“A common feeling reported by Asian caregivers is depression, partly associated with filial piety,” said Thompson, who has worked with Asian caregivers for over 30 years. “Younger and middle-aged caregivers may not fully endorse this traditional concept, because it involves conflict in juggling multiple roles … to treat individuals with dementia, you need to treat the family as a unit because the disease affects everyone.”

“Educating the family that dementia is a neurological condition, not a psychiatric condition, is key,” she continued. “In traditional Chinese writing, the character for ‘dementia’ is the same as that for ‘crazy,’ and this attribution often escalates the stigma. To fight it, we teach caregivers how to respond to problem behavior in ways less stressful for everyone involved, and how to include them in the family by focusing on what they can still do — if they can’t make rice alone, they can make it supervised or wash the dishes.”

“Often unique to the experiences of Vietnamese communities is war-associated PTSD,” Thompson added. “This can make seeking and giving care even harder than it already is, and our programs for the Vietnamese community encourage them to share their experiences, how they’ve coped with them, and how it might impact their caregiving.”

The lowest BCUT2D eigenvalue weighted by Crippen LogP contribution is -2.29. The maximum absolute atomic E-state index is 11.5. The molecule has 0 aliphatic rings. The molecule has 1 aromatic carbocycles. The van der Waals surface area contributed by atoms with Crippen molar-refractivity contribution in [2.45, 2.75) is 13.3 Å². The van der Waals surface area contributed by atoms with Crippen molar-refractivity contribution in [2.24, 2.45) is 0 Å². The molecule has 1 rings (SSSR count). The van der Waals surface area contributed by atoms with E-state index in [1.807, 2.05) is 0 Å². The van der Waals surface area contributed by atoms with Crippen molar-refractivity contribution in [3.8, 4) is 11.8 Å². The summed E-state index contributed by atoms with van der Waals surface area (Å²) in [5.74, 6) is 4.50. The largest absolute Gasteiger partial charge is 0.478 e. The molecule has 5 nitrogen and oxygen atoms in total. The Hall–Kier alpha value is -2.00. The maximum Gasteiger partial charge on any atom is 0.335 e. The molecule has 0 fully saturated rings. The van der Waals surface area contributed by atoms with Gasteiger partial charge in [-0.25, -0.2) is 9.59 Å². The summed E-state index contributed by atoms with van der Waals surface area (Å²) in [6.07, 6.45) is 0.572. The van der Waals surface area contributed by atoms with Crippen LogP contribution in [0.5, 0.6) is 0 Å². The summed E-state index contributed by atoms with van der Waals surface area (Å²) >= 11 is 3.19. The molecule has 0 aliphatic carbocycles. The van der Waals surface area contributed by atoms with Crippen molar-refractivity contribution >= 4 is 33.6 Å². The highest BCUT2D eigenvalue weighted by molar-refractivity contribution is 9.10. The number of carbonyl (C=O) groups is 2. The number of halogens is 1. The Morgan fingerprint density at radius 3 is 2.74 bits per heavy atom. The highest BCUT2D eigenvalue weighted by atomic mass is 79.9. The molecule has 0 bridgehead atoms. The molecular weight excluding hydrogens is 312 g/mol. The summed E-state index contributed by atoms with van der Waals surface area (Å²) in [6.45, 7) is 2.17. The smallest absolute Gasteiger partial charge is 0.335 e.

Latino stigma

In the Latino community, “stigma is alive and well,” said Dr. María Aranda, USC professor of social work and gerontology, and executive director of the USC Suzanne Dworak-Peck School of Social Work. “Memory loss is typically a topic that does not make dinnertime conversation.”

“There’s societal stigma, where there’s a high price put on people’s intellect and ability to compete, alongside a personal fear that the person with the diagnosis will be treated differently,” she continued.

“This stigma prompts a ‘cocoon experience’ where Latino families protect the individual against more stigma so much that they miss out on an early diagnosis of dementia, and getting the care they need,” said Aranda.